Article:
“Feel free to use my voice without penalty,” says Grimes, as she weighs in on the AI-generated music debate

(Image credit: JC Olivera/Getty Images)

While many in the industry are focusing on the perceived threat that AI poses to musicians' livelihoods - particularly when it comes to emulating artists’ voices without their permission - Grimes is taking a different approach.

In a Tweet that features a screengrab of a news story reporting on the recent ‘fake Drake’ controversy, the musician (real name Claire Boucher) made AI-embracing producers a potentially lucrative offer.

“I'll split 50% royalties on any successful AI generated song that uses my voice,” proposed the star. “Same deal as I would with any artist I collab with. Feel free to use my voice without penalty. I have no label and no legal bindings.”

Grimes’ attitude is in stark contrast to that of Universal Music Group, the record label that Drake and The Weeknd are signed to. When Ghostwriter's track Heart On My Sleeve - which features vocals that sound like they’re being performed by the two stars - appeared on streaming services recently, UMG was quick to state that this “represents both a breach of our agreements and a violation of copyright law,” and the song was removed from streaming services.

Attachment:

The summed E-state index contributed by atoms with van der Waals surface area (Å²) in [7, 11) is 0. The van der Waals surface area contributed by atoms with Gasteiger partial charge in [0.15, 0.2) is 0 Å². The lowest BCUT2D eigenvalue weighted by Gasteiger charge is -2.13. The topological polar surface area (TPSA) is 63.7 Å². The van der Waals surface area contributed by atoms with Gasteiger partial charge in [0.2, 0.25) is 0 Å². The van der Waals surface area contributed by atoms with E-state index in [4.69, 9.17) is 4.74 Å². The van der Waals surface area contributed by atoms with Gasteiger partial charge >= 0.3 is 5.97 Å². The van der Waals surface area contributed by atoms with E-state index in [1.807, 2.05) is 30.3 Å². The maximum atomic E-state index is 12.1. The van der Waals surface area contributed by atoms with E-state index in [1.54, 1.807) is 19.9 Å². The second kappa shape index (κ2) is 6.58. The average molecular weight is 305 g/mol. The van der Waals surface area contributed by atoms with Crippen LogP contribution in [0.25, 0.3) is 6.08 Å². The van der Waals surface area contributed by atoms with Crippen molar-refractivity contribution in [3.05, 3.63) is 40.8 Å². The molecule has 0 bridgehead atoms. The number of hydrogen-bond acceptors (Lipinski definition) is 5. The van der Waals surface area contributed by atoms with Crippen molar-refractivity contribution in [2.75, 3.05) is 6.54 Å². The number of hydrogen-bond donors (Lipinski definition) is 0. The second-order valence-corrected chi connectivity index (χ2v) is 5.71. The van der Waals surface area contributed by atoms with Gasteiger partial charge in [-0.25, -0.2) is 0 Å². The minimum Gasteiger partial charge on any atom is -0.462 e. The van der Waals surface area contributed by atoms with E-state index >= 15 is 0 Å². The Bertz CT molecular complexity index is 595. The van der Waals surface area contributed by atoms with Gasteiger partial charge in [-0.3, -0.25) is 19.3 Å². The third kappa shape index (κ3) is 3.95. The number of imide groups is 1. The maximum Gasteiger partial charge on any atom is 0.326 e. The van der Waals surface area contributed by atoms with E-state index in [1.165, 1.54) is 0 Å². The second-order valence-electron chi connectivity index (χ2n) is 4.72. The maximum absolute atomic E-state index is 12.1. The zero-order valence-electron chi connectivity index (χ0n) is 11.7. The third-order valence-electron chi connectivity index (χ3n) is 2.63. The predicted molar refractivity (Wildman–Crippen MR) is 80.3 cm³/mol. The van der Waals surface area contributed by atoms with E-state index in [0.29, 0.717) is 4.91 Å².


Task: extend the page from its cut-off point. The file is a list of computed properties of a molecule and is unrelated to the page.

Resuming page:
It seems inevitable that this will just be the first of many similar cases, and record companies are sure to go legal when they feel that their rights are being infringed. However, there may also be other artists - particularly those who are no longer signed to labels - who follow Grimes’ lead and seek to embrace the potential of AI as a new revenue stream.

Whether anyone will take her up on her offer remains to be seen, but it seems that Grimes sees plenty of benefits to the inevitable AI revolution. In a further Tweet, she said: “I think it's cool to be fused [with a] machine and I like the idea of open sourcing all art and killing copyright."

Bring on the era of creative nihilism.

Ben Rogerson
Deputy Editor

I’m the Deputy Editor of MusicRadar, having worked on the site since its launch in 2007. I previously spent eight years working on our sister magazine, Computer Music. I’ve been playing the piano, gigging in bands and failing to finish tracks at home for more than 30 years, 24 of which I’ve also spent writing about music and the ever-changing technology used to make it. 

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